“I think it will be a good opportunity to see how business in handled in China,” Maria Moncada said. “Being a part of that culture and knowing how things work with a foreign corporation, that is what I am going to gain from this experience.”


Dr. Janet Lowery, professor of English, led 10 students through a two-week travel writing course through Greece and Turkey. The trip began in Athens where they visited the Acropolis and continued across Greece and into Turkey where the students visited the ancient city of Ephesus.

“This odyssey by land and by sea brought home to all of us fellow travelers the splendor and wonder of the ancient sites where so much of the action dramatized or described in ancient or classical Greek literary works take place,” Lowery said. “Since the English department’s introductory literature classes include a study of the ancient epics of Homer and the tragedies and comedies of Athenian playwrights, a journey to the setting of these literary treasures enhances students’ knowledge of the culture that gave us the first democracy, raised lyric poetry, mathematics, science, and philosophy to new heights, and gave us drama."

Students toured several landmarks with professional guides and were given a crash course in Greek cuisine and dining, with an olive oil and wine tasting among the highlights. Students were required to complete journal entries on their choice of topics ranging from architecture, food, culture and art.

Czech Republic and Hungary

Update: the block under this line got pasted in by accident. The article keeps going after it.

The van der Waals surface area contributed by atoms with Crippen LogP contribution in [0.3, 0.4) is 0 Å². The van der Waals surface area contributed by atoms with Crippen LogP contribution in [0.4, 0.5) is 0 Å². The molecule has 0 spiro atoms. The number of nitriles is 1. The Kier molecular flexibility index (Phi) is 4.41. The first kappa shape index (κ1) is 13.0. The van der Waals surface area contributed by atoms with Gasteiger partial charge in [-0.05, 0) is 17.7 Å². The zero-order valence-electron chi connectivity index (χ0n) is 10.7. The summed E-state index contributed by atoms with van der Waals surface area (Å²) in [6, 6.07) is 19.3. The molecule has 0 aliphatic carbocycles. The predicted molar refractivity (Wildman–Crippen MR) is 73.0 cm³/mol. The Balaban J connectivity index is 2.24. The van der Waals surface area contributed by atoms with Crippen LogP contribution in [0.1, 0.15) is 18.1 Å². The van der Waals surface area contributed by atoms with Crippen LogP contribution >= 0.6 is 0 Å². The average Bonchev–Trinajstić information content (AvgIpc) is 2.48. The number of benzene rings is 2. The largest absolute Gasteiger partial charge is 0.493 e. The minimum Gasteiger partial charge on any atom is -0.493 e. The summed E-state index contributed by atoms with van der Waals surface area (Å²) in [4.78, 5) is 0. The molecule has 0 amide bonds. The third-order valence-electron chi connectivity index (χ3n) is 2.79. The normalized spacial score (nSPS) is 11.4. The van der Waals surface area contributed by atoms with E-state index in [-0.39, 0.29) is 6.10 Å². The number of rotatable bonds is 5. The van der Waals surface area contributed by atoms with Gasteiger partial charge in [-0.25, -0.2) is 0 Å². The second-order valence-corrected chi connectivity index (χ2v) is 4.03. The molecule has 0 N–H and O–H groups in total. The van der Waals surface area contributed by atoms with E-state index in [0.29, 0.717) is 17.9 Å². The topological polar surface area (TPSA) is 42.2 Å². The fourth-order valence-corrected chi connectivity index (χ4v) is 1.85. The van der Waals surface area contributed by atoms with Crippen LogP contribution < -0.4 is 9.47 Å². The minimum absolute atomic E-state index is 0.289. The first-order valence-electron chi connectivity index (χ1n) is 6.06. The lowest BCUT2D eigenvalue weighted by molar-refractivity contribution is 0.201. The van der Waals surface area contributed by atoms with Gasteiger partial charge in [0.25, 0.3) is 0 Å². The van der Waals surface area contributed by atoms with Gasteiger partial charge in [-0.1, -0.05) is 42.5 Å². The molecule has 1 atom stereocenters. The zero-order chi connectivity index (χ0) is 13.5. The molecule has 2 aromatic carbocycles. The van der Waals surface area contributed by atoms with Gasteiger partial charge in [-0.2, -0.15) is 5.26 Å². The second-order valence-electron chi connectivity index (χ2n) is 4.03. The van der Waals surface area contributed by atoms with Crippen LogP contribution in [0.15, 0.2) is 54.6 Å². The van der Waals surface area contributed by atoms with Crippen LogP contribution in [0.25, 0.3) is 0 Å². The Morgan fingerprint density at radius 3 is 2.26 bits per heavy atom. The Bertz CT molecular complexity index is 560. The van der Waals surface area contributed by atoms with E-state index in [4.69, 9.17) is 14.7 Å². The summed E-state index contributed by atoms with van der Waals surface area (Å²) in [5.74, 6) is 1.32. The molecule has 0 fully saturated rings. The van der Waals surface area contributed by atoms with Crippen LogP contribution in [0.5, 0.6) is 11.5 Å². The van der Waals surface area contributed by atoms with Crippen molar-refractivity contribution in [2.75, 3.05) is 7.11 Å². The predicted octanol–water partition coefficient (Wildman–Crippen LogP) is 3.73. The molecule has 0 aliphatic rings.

Dr. Pierre Canac, associate professor of economics, and Dr. Rogelio Garcia-Contreras, associate professor of international studies, led 22 students through a three-week trip between Prague, Czech Republic and Budapest, Hungary to study the different cultures and attitudes of Eastern Europe. They also studied the transition from communism to capitalism and democracy, the benefits of European Union membership, the differences between Western and Eastern Europe, and the local politics and economic conditions of each country visited.

The courses offered during the trip were International Economics, International Politics and an economics and international studies special topics course, Study of Europe. Students visited the Bishop’s Palace in Prague and met with Dominki Cardinal Duka. The students also met the U.S. Ambassador to Czech Republic, Norman Eisen, watched a presentation by the European Institute for European Policy and visited the SKODA car manufacturing company and museum. The opportunity to meet Eisen and Cardinal Duka was made possible by Rev. Paul Chovanec '68, an UST alumnus and board member of the Czech Center Museum Houston.